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May 1970

Sleep and Activity Patterns at South Pole StationA Preliminary Report

Author Affiliations

Oklahoma City
From the University of Oklahoma School of Medicine, the Veterans Administration Hospital, and the Oklahoma Medical Research Foundation, Oklahoma City (Drs. Shurley and Pierce); the Veterans Administrations Hospital (Mr. Brooks); and the Oklahoma Medical Research Foundation (Mr. Natani). Dr. Pierce is now at Harvard University, Cambridge, Mass.

Arch Gen Psychiatry. 1970;22(5):385-389. doi:10.1001/archpsyc.1970.01740290001001

INTEREST in the problem of sleep and waking activity patterns of temperate zone man living in the polar regions stems from four principle considerations.

1. Persistent anecdotal reports of unusually frequent and persistent disturbances of sleep, primarily insomnia—dubbed "The Big Eye"—in polar living men from Europe and America.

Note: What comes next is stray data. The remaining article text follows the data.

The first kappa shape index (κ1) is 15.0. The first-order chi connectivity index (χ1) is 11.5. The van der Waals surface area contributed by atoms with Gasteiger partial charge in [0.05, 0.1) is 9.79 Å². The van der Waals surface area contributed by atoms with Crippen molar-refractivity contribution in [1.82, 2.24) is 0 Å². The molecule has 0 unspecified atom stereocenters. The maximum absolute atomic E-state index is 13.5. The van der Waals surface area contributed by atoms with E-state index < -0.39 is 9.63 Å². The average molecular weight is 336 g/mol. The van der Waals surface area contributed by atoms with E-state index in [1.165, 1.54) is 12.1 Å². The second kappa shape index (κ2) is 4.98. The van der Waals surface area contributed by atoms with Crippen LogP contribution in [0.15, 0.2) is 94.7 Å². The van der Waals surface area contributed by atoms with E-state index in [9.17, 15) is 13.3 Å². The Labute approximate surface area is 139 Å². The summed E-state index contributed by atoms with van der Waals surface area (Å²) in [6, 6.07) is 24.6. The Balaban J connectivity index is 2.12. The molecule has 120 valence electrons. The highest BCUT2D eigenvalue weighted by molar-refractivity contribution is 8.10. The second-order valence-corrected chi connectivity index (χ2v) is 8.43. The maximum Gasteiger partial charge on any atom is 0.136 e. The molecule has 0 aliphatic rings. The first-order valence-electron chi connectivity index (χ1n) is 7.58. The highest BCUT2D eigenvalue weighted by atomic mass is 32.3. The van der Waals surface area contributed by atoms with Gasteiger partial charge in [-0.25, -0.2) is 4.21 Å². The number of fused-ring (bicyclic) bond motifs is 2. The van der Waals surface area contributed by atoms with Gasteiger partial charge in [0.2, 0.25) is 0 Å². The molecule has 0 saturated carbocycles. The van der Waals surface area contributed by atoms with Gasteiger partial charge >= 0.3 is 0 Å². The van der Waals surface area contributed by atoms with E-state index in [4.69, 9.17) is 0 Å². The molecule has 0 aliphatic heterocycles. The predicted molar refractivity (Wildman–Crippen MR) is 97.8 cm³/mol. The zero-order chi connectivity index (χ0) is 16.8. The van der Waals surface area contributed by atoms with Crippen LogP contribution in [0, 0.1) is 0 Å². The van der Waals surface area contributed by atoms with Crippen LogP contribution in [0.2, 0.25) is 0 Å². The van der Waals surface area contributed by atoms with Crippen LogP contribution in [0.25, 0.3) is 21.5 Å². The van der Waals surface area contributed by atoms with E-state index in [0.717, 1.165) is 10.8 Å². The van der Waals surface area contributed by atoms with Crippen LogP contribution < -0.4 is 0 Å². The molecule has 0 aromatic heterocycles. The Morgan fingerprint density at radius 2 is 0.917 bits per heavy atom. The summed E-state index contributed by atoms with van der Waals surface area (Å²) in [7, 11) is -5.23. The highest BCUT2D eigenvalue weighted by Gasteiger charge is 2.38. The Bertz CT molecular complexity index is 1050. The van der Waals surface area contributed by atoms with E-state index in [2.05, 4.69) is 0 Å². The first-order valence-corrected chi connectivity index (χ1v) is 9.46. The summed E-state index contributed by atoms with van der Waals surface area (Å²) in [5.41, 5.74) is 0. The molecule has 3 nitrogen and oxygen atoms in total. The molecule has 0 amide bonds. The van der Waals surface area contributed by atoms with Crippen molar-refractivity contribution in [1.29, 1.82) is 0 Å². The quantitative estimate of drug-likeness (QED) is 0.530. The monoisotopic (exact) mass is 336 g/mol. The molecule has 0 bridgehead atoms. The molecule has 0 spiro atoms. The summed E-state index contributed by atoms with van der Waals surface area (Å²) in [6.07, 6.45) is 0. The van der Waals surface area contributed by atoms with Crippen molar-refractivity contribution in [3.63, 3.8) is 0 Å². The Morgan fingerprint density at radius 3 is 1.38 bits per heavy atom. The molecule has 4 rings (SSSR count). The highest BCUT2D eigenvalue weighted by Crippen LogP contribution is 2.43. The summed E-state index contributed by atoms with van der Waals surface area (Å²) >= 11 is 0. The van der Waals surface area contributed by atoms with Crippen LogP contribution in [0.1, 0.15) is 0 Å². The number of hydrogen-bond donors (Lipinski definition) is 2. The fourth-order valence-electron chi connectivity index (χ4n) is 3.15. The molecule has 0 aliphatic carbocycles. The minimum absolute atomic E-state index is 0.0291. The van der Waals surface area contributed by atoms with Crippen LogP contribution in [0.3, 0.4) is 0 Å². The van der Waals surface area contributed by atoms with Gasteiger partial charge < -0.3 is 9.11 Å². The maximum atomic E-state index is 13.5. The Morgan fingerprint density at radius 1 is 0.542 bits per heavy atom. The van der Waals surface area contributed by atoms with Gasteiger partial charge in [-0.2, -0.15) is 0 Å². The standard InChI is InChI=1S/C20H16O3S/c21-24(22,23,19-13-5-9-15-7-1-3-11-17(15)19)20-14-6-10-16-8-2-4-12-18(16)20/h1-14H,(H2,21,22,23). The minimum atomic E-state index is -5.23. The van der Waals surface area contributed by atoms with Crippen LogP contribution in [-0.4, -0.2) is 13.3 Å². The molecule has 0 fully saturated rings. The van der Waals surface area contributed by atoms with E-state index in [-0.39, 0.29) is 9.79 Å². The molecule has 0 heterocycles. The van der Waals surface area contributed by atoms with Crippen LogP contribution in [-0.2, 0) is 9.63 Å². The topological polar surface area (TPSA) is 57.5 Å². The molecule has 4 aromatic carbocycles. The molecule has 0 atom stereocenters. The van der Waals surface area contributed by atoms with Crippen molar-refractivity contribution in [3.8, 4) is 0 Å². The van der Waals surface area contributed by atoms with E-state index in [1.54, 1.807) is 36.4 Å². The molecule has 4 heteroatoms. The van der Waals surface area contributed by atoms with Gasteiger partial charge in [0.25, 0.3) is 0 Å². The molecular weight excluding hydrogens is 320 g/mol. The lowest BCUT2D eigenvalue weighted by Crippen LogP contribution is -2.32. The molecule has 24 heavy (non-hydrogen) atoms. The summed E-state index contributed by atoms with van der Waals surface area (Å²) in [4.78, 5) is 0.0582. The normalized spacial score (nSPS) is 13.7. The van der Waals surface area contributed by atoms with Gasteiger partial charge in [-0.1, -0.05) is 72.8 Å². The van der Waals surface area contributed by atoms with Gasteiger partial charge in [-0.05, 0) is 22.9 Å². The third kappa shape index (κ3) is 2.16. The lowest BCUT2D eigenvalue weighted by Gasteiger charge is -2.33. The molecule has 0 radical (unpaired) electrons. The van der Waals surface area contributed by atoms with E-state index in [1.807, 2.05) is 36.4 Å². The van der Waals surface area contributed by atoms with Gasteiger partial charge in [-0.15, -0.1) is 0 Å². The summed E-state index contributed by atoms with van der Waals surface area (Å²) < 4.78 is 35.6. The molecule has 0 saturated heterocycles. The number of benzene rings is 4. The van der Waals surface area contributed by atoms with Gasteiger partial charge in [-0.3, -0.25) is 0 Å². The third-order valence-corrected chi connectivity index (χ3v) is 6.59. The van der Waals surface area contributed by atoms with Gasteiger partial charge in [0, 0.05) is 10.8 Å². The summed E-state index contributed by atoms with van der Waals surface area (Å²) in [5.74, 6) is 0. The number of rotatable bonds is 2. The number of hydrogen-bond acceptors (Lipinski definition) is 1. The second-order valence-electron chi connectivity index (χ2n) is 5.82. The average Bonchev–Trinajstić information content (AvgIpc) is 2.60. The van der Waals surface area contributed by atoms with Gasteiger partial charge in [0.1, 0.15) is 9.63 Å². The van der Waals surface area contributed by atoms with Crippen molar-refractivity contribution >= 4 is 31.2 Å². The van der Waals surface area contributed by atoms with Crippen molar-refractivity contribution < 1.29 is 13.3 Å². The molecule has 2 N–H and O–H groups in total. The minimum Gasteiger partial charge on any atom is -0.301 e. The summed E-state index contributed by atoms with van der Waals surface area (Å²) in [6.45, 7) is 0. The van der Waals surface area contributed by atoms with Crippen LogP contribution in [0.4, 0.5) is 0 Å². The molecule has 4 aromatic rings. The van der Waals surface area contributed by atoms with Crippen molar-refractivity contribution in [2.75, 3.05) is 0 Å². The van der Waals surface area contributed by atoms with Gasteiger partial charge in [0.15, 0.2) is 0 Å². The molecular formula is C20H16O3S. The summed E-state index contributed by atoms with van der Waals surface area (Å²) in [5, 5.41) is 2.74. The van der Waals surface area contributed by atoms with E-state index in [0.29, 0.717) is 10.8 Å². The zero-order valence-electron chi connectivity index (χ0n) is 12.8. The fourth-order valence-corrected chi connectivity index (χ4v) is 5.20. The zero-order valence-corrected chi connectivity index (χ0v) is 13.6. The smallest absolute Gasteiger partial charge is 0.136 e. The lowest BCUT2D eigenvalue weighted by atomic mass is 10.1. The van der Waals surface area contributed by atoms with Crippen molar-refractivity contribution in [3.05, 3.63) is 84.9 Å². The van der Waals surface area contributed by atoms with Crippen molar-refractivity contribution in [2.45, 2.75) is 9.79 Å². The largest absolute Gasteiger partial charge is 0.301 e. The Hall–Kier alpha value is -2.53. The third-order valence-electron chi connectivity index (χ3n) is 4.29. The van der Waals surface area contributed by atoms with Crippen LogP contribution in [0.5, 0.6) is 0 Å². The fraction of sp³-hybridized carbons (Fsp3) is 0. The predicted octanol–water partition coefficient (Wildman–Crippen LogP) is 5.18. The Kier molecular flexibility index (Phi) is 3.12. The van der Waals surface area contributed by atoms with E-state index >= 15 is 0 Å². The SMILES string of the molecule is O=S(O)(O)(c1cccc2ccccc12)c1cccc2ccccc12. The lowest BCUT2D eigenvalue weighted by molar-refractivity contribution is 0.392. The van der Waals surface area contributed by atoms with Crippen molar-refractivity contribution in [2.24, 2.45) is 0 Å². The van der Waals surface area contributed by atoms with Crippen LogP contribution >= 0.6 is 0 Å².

2. Possible effects of seasonal, instead of diurnal, cycles of light and darkness upon the sleeping-waking cycle and the normal circadian rhythms.

3. Possible opportunity to learn what is the natural, biological requirement of man for sleep under conditions where he may sleep any part of the 24-hour cycle and as long as he likes, free from the usual social pressures limiting sleep, during a considerable part of the year.

4. Possible influence of a unique set of allegedly stressful environmental factors upon sleep patterns, duration, and quality, reflecting the adaptational methods and capacity of a given individual.


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